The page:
It is evident India sees benefits in aligning with OECD and appears to be cracking down on Chinese companies to reduce its dependence on China. Chu Daye notes “Chinese smartphone brands in India felt a palpable sense of being squeezed by the Indian government’s crackdown…Indian tax authorities have been probing virtually every major Chinese smartphone company over alleged tax evasion, and more than 1,000 Chinese businesspeople have allegedly been mistreated over visa issues. Almost 2,800 foreign companies left the Indian market between 2014 and November 2021…High tariffs and tax disputes have become the two leading factors behind the foreign company exodus from India…India has…banned more than Chinese 300 apps, including Tencent’s WeChat and ByteDance’s TikTok…reportedly seeking to bar Chinese companies from its sub-$150 phone market in a bid to bolster the position of domestic players, though an Indian official has denied the report. The Chinese executive said the reason for the Indian government to call off the reported move is the realization that its domestic smartphone production capacity still has not reached the level where it can fill the gap left by Chinese firms, should they be banished from the market segment…India has also been seeking to bolster its domestic smartphone manufacturing sector, though it faces many challenges. For instance, Apple supplier Foxconn announced a plan to work with Indian giant Vedanta on a $19.5 billion deal on Tuesday to set up semiconductor and display production plants in Gujarat…Indian conglomerate Tata Group is in talks with Taiwan region-based Apple supplier Wistron to ramp up the latter’s iPhone production capacity by 500 percent from the current level…The deal could pave the way for Tata to become the first Indian company to assemble iPhones”.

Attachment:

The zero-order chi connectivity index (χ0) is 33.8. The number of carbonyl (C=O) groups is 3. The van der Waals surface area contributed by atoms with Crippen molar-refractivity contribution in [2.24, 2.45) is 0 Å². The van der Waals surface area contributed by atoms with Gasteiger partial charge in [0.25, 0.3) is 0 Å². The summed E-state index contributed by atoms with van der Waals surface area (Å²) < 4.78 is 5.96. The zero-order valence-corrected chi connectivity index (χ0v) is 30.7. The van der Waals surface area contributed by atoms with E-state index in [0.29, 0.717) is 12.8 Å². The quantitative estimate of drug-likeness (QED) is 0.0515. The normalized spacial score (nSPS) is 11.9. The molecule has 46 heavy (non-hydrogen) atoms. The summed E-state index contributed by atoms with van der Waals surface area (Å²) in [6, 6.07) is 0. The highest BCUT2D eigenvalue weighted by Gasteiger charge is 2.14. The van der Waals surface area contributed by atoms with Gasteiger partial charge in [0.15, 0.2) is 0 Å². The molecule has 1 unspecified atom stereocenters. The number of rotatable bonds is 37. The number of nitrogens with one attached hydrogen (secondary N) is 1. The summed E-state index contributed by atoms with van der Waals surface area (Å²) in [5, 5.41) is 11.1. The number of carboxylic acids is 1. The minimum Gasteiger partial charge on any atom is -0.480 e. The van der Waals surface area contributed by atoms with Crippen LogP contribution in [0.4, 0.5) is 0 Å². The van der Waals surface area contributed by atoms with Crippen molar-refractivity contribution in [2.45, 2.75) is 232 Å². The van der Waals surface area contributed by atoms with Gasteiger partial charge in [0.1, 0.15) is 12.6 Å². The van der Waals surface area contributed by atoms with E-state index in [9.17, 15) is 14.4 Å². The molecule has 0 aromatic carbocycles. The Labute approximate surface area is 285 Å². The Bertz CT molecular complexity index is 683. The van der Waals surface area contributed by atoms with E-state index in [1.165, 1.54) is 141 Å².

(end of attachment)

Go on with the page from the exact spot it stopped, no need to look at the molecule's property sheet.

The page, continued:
Chinese MNCs are responding by shifting their attention elsewhere in the Global South. Chu Daye notes Chinese smartphone maker OPPO is reportedly setting up a plant in Egypt. This “may herald an exodus of Chinese mobile phone firms from India…Chinese smartphone brands are also looking at Indonesia, Bangladesh and Nigeria as replacements for India…companies will evaluate bilateral ties, market potential, preferential policies and labor costs, in that order”.

Decades ago, the notion of competitive Global South MNCs seemed far-fetched. Today, OECD MNCs face fierce competition from them and operate at a disadvantage because geopolitics restricts their degrees of freedom. While Global South MNCs can still tap opportunities in the matured but affluent OECD markets, the greater upside is in their own markets – including China and Russia. While staying below the OECD geopolitical radar, Global South MNCs will explore opportunities to expand business among themselves while governments collaborate to evolve a new and more informal ecosystem based on alternative networks and intermediation processes located in hubs in the Global South.